Happy Wellfie Wednesday and Welcome back! This week’s #WellfieWednesday post is brought to you by Aaron (@AaronPerezPT). Enjoy!
Deductible…What did you just call me?!
Lately I’ve been trying to learn more about healthcare in the United States. I’d like to say it’s been an easy learning process, but I’d be lying. I find it strange and somewhat saddening that even I, as a healthcare provider, struggle navigating the insurance world. I’m certainly not alone; a 2014 study found many Americans struggle with health insurance literacy. Historically, we have paid a lot of money for healthcare. Trends show those numbers are continuing to sky rocket and much of what we spend is becoming more “visible” to us. There also seems to be support for transforming Americans into more traditional “consumers” of healthcare. In other words, there is a push for individuals to bear more up-front costs when purchasing healthcare. It seems unreasonable to place responsibility of purchasing healthcare services on individuals without at least educating them on the basics health insurance. So, I thought a post explaining some basic insurance terms may be helpful.
The amount you pay monthly for health insurance. You pay this even if you do not use healthcare services.
The amount you pay out-of-pocket for healthcare services before your insurance starts paying. This is separate from your premium contribution. For example, if you have a $1,000 deductible, you will need to pay for the first $1,000 of any healthcare services you receive.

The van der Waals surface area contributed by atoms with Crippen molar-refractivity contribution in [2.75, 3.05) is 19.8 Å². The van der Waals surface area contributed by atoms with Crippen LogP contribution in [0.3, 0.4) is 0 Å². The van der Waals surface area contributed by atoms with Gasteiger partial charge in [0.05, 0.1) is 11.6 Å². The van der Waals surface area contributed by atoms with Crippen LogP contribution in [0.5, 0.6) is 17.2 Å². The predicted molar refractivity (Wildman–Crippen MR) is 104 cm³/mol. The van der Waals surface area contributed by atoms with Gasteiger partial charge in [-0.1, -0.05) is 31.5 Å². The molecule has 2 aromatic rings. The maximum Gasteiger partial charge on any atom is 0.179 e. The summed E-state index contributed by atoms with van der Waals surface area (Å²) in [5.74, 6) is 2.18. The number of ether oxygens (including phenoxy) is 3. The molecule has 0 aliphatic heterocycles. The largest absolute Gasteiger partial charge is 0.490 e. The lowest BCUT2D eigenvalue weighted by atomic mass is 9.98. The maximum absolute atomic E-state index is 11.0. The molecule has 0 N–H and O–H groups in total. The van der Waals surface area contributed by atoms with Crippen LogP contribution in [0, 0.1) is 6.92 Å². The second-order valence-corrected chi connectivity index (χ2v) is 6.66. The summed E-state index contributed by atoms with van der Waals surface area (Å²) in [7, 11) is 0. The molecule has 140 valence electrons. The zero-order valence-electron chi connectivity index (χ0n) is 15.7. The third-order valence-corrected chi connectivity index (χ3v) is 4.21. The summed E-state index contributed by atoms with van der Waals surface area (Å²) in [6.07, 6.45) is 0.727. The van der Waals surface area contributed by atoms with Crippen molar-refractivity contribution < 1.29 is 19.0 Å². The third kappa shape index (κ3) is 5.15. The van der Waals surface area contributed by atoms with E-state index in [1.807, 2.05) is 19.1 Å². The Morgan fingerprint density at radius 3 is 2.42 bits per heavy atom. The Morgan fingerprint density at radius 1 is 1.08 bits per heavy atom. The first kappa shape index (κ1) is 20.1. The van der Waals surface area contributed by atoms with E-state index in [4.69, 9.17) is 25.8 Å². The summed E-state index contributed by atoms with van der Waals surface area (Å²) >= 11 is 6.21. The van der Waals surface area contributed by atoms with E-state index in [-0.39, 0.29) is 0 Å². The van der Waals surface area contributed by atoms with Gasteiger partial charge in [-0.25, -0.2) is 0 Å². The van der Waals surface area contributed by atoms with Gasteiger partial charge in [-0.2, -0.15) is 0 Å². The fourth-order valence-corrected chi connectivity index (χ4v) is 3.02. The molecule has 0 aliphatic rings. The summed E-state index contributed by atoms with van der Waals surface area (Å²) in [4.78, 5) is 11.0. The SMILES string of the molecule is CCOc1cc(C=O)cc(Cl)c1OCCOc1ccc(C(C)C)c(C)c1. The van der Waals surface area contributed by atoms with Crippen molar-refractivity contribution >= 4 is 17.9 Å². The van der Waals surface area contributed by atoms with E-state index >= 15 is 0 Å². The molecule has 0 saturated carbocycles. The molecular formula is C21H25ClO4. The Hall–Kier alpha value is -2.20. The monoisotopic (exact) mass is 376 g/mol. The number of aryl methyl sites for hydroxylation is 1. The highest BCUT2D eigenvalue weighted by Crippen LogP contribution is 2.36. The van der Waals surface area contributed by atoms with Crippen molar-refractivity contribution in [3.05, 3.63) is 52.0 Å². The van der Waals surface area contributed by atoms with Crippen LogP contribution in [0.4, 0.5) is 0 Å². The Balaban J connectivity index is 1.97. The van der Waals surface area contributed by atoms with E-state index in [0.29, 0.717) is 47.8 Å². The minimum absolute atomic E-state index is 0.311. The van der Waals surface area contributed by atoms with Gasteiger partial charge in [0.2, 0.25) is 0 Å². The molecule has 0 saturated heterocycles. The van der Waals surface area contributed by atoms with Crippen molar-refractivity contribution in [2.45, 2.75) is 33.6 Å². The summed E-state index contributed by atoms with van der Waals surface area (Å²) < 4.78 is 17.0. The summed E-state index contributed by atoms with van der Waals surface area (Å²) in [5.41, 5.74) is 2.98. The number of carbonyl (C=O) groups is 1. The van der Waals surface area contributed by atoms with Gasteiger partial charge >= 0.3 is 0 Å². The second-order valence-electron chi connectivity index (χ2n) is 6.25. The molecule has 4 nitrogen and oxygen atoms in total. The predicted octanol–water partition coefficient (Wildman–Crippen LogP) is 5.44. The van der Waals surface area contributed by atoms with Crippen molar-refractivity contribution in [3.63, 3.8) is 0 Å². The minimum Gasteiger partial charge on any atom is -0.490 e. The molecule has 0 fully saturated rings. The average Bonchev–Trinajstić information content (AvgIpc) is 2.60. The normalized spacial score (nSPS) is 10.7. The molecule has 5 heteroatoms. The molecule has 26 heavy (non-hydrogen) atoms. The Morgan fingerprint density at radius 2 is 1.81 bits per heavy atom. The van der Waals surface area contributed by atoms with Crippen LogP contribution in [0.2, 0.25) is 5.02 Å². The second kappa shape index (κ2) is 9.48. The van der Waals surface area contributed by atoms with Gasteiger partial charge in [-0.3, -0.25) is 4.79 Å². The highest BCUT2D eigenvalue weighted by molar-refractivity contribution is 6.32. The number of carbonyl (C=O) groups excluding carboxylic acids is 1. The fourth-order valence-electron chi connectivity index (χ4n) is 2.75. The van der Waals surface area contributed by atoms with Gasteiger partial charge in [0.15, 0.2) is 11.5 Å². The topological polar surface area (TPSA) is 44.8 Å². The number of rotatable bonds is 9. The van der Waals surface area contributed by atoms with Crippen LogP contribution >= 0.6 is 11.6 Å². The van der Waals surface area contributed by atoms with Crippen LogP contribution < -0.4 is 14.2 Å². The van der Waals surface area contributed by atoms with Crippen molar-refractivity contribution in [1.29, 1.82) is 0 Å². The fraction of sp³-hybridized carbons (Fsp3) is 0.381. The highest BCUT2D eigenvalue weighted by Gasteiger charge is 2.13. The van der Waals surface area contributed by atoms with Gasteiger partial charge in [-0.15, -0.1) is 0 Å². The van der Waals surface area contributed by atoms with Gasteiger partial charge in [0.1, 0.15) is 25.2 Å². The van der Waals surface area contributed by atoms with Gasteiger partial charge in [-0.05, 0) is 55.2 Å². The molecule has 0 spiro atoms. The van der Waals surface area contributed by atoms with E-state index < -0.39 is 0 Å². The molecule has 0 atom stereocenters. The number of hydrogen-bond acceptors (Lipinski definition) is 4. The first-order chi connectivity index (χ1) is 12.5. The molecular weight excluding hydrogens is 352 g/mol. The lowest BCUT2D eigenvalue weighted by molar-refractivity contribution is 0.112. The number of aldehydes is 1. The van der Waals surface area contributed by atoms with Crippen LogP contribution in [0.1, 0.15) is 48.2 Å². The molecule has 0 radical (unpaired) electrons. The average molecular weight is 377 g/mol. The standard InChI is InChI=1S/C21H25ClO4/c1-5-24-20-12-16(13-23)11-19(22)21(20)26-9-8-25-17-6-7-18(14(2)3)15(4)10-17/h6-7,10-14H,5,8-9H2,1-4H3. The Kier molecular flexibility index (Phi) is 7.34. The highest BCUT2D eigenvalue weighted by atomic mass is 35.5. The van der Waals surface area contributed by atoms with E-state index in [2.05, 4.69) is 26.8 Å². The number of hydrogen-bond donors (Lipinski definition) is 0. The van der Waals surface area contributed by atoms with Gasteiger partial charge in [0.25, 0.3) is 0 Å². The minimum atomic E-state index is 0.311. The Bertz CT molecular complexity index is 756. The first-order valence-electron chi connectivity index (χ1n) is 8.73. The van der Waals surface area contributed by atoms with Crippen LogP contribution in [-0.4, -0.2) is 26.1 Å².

These are doctors who your insurance has negotiated lower rates with than they would otherwise charge in most cases. You will typically spend less if you go to an “in-network” provider, though this may not always be the case.
These are doctors who your insurance has not agreed upon a negotiated price with. Typically, you’ll pay more if you receive services from an “out-of-network provider”, though this may not always be the case.
This is the most you’ll pay for any healthcare services you receive within a given year. For example, if your out-of-pocket maximum is $7,000, once you reach this amount insurance will pay for everything else except for co-pays.
A fee that you pay each time you use a specific service. This fee does not count towards your deductible. Typically, office visits (i.e. family doctor visit) carry less costly co-pays while specialty care (i.e. cardiologist) and emergency room visits carry more costly co-pays.
Your plan may have a co-insurance. This is a percentage of cost you share with your insurer after your deductible is met. For example, if you have a 30% co-insurance, you will pay for 30% for healthcare services while your insurance picks up 70%. This will happen until you reach your out-of-pocket maximum, in which case insurance will cover 100%.
Here is a great summary video of some of the above info: https://www.youtube.com/watch?v=sBxLmKBqa60
Okay, clear as mud? Hopefully this post helps someone out there understand some insurance benefit lingo a little bit better. While I generally support the idea of transforming the healthcare industry into a more consumer-driven market, there is much work to do in empowering people to be able to be true consumers of healthcare.
Thanks again for all of the #WellfieWednesday support, be sure to post your pictures this week and tag the WW crew members in your post (@TheFuelPhysio, @Eric_in_AmERICa, @AaronPerezPT, @DianaKlatt, @kuhnalyssa_spt) and keep the wave of healthy change going!
- WW Crew